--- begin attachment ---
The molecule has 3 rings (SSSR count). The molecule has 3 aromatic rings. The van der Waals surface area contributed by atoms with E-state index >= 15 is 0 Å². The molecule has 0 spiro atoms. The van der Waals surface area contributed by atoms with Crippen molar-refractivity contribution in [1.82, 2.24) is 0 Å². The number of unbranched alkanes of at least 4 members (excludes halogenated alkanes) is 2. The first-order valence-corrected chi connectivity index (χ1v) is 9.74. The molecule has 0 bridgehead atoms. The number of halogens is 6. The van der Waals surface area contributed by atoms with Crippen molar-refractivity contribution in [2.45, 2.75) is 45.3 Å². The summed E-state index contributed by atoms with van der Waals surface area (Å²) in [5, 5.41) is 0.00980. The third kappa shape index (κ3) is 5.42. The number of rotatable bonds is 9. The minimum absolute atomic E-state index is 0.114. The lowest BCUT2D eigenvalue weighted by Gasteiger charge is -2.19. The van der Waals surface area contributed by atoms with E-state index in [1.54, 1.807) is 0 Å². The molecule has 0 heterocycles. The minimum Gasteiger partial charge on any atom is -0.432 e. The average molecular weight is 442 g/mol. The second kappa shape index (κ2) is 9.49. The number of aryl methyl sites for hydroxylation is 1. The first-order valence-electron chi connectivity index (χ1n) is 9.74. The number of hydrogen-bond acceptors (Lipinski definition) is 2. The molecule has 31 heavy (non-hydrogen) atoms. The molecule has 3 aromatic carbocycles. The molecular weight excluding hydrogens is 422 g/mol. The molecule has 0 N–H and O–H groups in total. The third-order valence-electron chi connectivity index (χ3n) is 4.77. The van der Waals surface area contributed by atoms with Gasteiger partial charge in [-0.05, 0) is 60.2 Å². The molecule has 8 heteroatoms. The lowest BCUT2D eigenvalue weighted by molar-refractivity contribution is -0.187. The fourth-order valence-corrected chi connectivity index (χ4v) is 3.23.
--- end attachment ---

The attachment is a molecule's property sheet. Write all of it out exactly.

The molecule has 3 rings (SSSR count). The molecule has 3 aromatic rings. The van der Waals surface area contributed by atoms with E-state index >= 15 is 0 Å². The molecule has 0 spiro atoms. The van der Waals surface area contributed by atoms with Crippen molar-refractivity contribution in [1.82, 2.24) is 0 Å². The number of unbranched alkanes of at least 4 members (excludes halogenated alkanes) is 2. The first-order valence-corrected chi connectivity index (χ1v) is 9.74. The molecule has 0 bridgehead atoms. The number of halogens is 6. The van der Waals surface area contributed by atoms with Crippen molar-refractivity contribution in [2.45, 2.75) is 45.3 Å². The summed E-state index contributed by atoms with van der Waals surface area (Å²) in [5, 5.41) is 0.00980. The third kappa shape index (κ3) is 5.42. The number of rotatable bonds is 9. The minimum absolute atomic E-state index is 0.114. The lowest BCUT2D eigenvalue weighted by Gasteiger charge is -2.19. The van der Waals surface area contributed by atoms with E-state index in [1.54, 1.807) is 0 Å². The molecule has 0 heterocycles. The minimum Gasteiger partial charge on any atom is -0.432 e. The average molecular weight is 442 g/mol. The second kappa shape index (κ2) is 9.49. The number of aryl methyl sites for hydroxylation is 1. The first-order valence-electron chi connectivity index (χ1n) is 9.74. The number of hydrogen-bond acceptors (Lipinski definition) is 2. The molecule has 31 heavy (non-hydrogen) atoms. The molecule has 3 aromatic carbocycles. The molecular weight excluding hydrogens is 422 g/mol. The molecule has 0 N–H and O–H groups in total. The third-order valence-electron chi connectivity index (χ3n) is 4.77. The van der Waals surface area contributed by atoms with Gasteiger partial charge in [-0.05, 0) is 60.2 Å². The molecule has 8 heteroatoms. The lowest BCUT2D eigenvalue weighted by molar-refractivity contribution is -0.187. The fourth-order valence-corrected chi connectivity index (χ4v) is 3.23.